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Taxpayer-backed solar firm faces layoffs, shakeup just months after opening

When Solyndra went bankrupt and cost taxpayers up to $530 million, the Obama administration's green energy loan program was subjected to congressional hearings and became an election-year issue. Now, another solar panel company may be headed for a similar fate.

SoloPower, which makes thin-film solar panels at a new plant in Portland, Ore., opened Sept. 27 with an upbeat ribbon-cutting ceremony. Local and state politicians gushed about the company eventually operating four production lines and creating 450 well-paid green jobs.

Just a few months later, those predictions, and SoloPower's future, are on shaky ground.

The first production line was never completed. In January, the company had a round of layoffs. SoloPower won't say how many of its 60 employees received pink slips.

A management shakeup soon followed -- gone are the chief executive, president and chief  technology officer. The company is now trying to raise money by selling some of its equipment through a third party and is attempting to restructure its $197 million federal loan guarantee.

Many are not surprised.

"What we're seeing in Oregon, what we're seeing in California and what we're seeing in Washington, D.C., is eventually the money runs out, and these programs go with them," said Todd Myers, author of "Eco-Fads: How the Rise of Trendy Environmentalism is Harming the Environment."

Despite the warning signs, the state of Oregon is continuing to put taxpayer money at risk. In December, the agency Business Oregon issued SoloPower a $20 million tax credit. The company sold the tax credit for $13.5 million in cash.

In order to secure the money, SoloPower had to employ 39 people and convince bureaucrats that it would still be in business in five years. The state is not giving up hope.

"This company's still in operation," said Nathan Buehler of Business Oregon, "and we're certainly paying attention, and we're looking forward to seeing what they do in the coming years."

Solar industry analysts are not optimistic. The same economic factors that took down Solyndra and a host of other U.S. solar companies still exist. A glut of cheap solar panels on the worldwide market has driven prices so low, U.S. companies with their higher production costs can't compete.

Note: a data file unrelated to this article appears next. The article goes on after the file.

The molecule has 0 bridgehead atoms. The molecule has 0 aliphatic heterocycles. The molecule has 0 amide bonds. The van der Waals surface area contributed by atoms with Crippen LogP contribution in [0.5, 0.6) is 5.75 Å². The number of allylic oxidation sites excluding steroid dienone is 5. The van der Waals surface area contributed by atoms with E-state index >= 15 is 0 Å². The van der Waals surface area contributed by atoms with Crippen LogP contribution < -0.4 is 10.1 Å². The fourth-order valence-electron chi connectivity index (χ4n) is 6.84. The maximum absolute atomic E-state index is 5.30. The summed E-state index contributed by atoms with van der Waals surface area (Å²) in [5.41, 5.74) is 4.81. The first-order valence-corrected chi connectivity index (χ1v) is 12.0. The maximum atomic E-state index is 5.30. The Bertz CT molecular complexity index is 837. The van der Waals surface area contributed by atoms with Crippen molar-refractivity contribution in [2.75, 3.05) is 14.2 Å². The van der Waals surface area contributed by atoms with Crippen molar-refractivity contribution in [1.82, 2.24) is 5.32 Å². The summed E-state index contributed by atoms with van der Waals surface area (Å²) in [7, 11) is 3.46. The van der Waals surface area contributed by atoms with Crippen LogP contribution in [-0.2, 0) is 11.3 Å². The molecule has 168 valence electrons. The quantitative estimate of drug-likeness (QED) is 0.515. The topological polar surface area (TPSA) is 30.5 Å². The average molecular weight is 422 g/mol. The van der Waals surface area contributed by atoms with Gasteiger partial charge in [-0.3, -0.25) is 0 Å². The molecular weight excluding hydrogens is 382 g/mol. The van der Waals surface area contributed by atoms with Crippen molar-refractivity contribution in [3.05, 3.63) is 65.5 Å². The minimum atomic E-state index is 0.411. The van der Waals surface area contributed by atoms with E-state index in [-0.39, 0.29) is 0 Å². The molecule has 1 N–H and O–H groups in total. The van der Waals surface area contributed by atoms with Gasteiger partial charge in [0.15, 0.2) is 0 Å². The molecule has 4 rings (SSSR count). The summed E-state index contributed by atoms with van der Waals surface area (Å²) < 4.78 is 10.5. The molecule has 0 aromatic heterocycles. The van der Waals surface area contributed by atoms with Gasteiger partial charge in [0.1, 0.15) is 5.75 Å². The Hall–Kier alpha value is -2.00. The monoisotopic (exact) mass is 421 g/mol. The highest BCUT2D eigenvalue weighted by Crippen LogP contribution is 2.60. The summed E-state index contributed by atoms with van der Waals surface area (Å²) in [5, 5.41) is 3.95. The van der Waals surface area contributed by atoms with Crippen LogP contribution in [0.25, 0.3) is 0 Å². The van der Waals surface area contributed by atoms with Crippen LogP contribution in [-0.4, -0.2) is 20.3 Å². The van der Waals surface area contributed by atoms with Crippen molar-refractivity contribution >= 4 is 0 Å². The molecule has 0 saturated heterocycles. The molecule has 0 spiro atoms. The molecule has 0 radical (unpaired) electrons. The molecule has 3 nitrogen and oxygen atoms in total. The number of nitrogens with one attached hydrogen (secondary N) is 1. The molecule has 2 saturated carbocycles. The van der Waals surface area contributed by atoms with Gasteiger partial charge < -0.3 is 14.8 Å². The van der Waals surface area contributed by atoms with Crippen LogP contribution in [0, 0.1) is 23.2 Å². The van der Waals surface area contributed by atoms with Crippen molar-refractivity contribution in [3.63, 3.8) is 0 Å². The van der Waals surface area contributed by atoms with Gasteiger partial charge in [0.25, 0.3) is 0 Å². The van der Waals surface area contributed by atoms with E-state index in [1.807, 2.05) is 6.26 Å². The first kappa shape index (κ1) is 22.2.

The former mayor of Portland seems to suggest the answer is more help from U.S. taxpayers.

"They survive by downscaling and being responsible with the resources they have," said Sam Adams, "by reducing costs and being able to wait out, hopefully, until Congress passes new energy tax credits."

The city of Portland issued SoloPower a $5 million loan along with other tax incentives. All told, the state and local investment is $58 million.

But some Oregonians are not amused. Richard Leonetti of the Oregon Tax Foundation said politicians are proving to be lousy venture capitalists with this and other green energy subsidies.

"The state is short of money for schools," said Leonetti. "This is the same pot of gold, and it's being put down this sinkhole. Not just this company -- there are others that have gotten these credits."

Business Oregon maintains the program is working, citing the creation of 1,300 direct jobs and 3,000 indirect jobs created in the past six years at the four solar companies that received loans and tax credits. Officials say those jobs have generated $28 million in tax revenue and $787 million in total labor income.

Todd Myers remains skeptical.

"If you don't get money from the government, the policies simply don't work," he said.  "Only with government favoritism, taxpayer bailouts and those sorts of things can these things work."

The biggest pot of taxpayer money is apparently still just out of reach for SoloPower. A spokesman for the Department of Energy confirmed the company has not met the benchmarks required to draw on its $197 million federal loan guarantee.

But the DOE would not say what the benchmarks are or if the feds will lower the bar in order to help the company survive.

Dan Springer joined Fox News Channel (FNC) in August 2001 as a Seattle-based correspondent.